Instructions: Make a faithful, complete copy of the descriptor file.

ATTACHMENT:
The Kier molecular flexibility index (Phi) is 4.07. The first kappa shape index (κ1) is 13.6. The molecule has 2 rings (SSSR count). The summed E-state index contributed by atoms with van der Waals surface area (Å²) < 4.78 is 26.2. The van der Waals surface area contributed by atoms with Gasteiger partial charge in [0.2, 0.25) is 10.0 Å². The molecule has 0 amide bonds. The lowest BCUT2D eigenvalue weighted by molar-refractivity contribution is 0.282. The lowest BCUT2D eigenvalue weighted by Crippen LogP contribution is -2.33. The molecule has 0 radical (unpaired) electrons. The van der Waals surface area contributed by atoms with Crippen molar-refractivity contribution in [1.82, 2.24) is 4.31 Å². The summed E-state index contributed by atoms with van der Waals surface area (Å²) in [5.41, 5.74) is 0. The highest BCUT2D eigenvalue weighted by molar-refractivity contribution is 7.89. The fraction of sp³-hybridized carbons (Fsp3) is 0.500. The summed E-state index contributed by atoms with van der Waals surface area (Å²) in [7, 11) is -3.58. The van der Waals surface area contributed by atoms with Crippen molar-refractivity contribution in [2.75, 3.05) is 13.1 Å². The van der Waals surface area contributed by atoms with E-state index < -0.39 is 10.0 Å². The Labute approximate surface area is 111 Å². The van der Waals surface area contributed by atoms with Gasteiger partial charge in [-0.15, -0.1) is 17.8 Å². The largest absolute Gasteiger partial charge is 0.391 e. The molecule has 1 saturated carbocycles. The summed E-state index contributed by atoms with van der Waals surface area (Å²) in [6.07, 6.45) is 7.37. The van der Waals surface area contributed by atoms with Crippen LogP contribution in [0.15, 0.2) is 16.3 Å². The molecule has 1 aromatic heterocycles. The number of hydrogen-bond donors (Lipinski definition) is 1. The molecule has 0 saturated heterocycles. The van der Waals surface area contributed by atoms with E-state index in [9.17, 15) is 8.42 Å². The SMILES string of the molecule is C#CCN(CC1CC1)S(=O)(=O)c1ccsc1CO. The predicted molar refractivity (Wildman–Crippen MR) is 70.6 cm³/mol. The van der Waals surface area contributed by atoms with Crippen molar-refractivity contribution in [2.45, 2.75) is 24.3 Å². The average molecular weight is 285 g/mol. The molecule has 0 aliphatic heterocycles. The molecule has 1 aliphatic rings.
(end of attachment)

The Kier molecular flexibility index (Phi) is 4.07. The first kappa shape index (κ1) is 13.6. The molecule has 2 rings (SSSR count). The summed E-state index contributed by atoms with van der Waals surface area (Å²) < 4.78 is 26.2. The van der Waals surface area contributed by atoms with Gasteiger partial charge in [0.2, 0.25) is 10.0 Å². The molecule has 0 amide bonds. The lowest BCUT2D eigenvalue weighted by molar-refractivity contribution is 0.282. The lowest BCUT2D eigenvalue weighted by Crippen LogP contribution is -2.33. The molecule has 0 radical (unpaired) electrons. The van der Waals surface area contributed by atoms with Crippen molar-refractivity contribution in [1.82, 2.24) is 4.31 Å². The summed E-state index contributed by atoms with van der Waals surface area (Å²) in [5.41, 5.74) is 0. The highest BCUT2D eigenvalue weighted by molar-refractivity contribution is 7.89. The fraction of sp³-hybridized carbons (Fsp3) is 0.500. The summed E-state index contributed by atoms with van der Waals surface area (Å²) in [7, 11) is -3.58. The van der Waals surface area contributed by atoms with Crippen molar-refractivity contribution in [2.75, 3.05) is 13.1 Å². The van der Waals surface area contributed by atoms with E-state index < -0.39 is 10.0 Å². The Labute approximate surface area is 111 Å². The van der Waals surface area contributed by atoms with Gasteiger partial charge in [-0.15, -0.1) is 17.8 Å². The largest absolute Gasteiger partial charge is 0.391 e. The molecule has 1 saturated carbocycles. The summed E-state index contributed by atoms with van der Waals surface area (Å²) in [6.07, 6.45) is 7.37. The van der Waals surface area contributed by atoms with Crippen LogP contribution in [0.15, 0.2) is 16.3 Å². The molecule has 1 aromatic heterocycles. The number of hydrogen-bond donors (Lipinski definition) is 1. The molecule has 0 saturated heterocycles. The van der Waals surface area contributed by atoms with E-state index in [9.17, 15) is 8.42 Å². The SMILES string of the molecule is C#CCN(CC1CC1)S(=O)(=O)c1ccsc1CO. The predicted molar refractivity (Wildman–Crippen MR) is 70.6 cm³/mol. The van der Waals surface area contributed by atoms with Crippen molar-refractivity contribution in [2.45, 2.75) is 24.3 Å². The average molecular weight is 285 g/mol. The molecule has 0 aliphatic heterocycles. The molecule has 1 aliphatic rings.